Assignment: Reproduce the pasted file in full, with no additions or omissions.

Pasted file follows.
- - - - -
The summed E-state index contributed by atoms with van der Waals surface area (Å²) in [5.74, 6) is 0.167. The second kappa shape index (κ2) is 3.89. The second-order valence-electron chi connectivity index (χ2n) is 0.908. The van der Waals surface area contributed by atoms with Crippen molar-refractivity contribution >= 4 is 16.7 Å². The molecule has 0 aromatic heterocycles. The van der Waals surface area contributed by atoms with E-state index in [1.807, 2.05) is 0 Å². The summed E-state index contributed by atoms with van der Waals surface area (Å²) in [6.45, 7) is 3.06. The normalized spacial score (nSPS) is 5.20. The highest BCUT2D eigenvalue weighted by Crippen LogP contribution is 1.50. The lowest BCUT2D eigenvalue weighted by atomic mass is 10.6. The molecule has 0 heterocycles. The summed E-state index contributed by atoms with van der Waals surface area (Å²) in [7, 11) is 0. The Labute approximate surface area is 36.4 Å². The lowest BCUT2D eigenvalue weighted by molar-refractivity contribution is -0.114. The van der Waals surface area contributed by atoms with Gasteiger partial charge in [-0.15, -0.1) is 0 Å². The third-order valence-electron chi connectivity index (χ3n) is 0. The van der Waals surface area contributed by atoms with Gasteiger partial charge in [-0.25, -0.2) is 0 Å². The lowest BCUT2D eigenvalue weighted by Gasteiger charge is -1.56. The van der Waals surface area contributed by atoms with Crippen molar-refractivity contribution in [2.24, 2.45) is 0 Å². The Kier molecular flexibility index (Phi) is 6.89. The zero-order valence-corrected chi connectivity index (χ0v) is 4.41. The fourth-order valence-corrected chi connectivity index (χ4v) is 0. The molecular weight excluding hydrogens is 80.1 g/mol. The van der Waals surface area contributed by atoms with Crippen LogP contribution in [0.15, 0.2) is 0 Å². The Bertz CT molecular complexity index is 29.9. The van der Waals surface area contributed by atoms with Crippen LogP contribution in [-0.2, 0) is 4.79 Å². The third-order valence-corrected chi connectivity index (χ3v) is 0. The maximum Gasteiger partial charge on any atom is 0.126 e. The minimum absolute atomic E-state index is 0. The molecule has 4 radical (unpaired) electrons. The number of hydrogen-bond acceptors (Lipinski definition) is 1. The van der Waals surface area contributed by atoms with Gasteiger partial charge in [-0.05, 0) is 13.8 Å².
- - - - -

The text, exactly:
The summed E-state index contributed by atoms with van der Waals surface area (Å²) in [5.74, 6) is 0.167. The second kappa shape index (κ2) is 3.89. The second-order valence-electron chi connectivity index (χ2n) is 0.908. The van der Waals surface area contributed by atoms with Crippen molar-refractivity contribution >= 4 is 16.7 Å². The molecule has 0 aromatic heterocycles. The van der Waals surface area contributed by atoms with E-state index in [1.807, 2.05) is 0 Å². The summed E-state index contributed by atoms with van der Waals surface area (Å²) in [6.45, 7) is 3.06. The normalized spacial score (nSPS) is 5.20. The highest BCUT2D eigenvalue weighted by Crippen LogP contribution is 1.50. The lowest BCUT2D eigenvalue weighted by atomic mass is 10.6. The molecule has 0 heterocycles. The summed E-state index contributed by atoms with van der Waals surface area (Å²) in [7, 11) is 0. The Labute approximate surface area is 36.4 Å². The lowest BCUT2D eigenvalue weighted by molar-refractivity contribution is -0.114. The van der Waals surface area contributed by atoms with Gasteiger partial charge in [-0.15, -0.1) is 0 Å². The third-order valence-electron chi connectivity index (χ3n) is 0. The van der Waals surface area contributed by atoms with Gasteiger partial charge in [-0.25, -0.2) is 0 Å². The lowest BCUT2D eigenvalue weighted by Gasteiger charge is -1.56. The van der Waals surface area contributed by atoms with Crippen molar-refractivity contribution in [2.24, 2.45) is 0 Å². The Kier molecular flexibility index (Phi) is 6.89. The zero-order valence-corrected chi connectivity index (χ0v) is 4.41. The fourth-order valence-corrected chi connectivity index (χ4v) is 0. The molecular weight excluding hydrogens is 80.1 g/mol. The van der Waals surface area contributed by atoms with Crippen LogP contribution in [0.15, 0.2) is 0 Å². The Bertz CT molecular complexity index is 29.9. The van der Waals surface area contributed by atoms with Crippen LogP contribution in [-0.2, 0) is 4.79 Å². The third-order valence-corrected chi connectivity index (χ3v) is 0. The maximum Gasteiger partial charge on any atom is 0.126 e. The minimum absolute atomic E-state index is 0. The molecule has 4 radical (unpaired) electrons. The number of hydrogen-bond acceptors (Lipinski definition) is 1. The van der Waals surface area contributed by atoms with Gasteiger partial charge in [-0.05, 0) is 13.8 Å².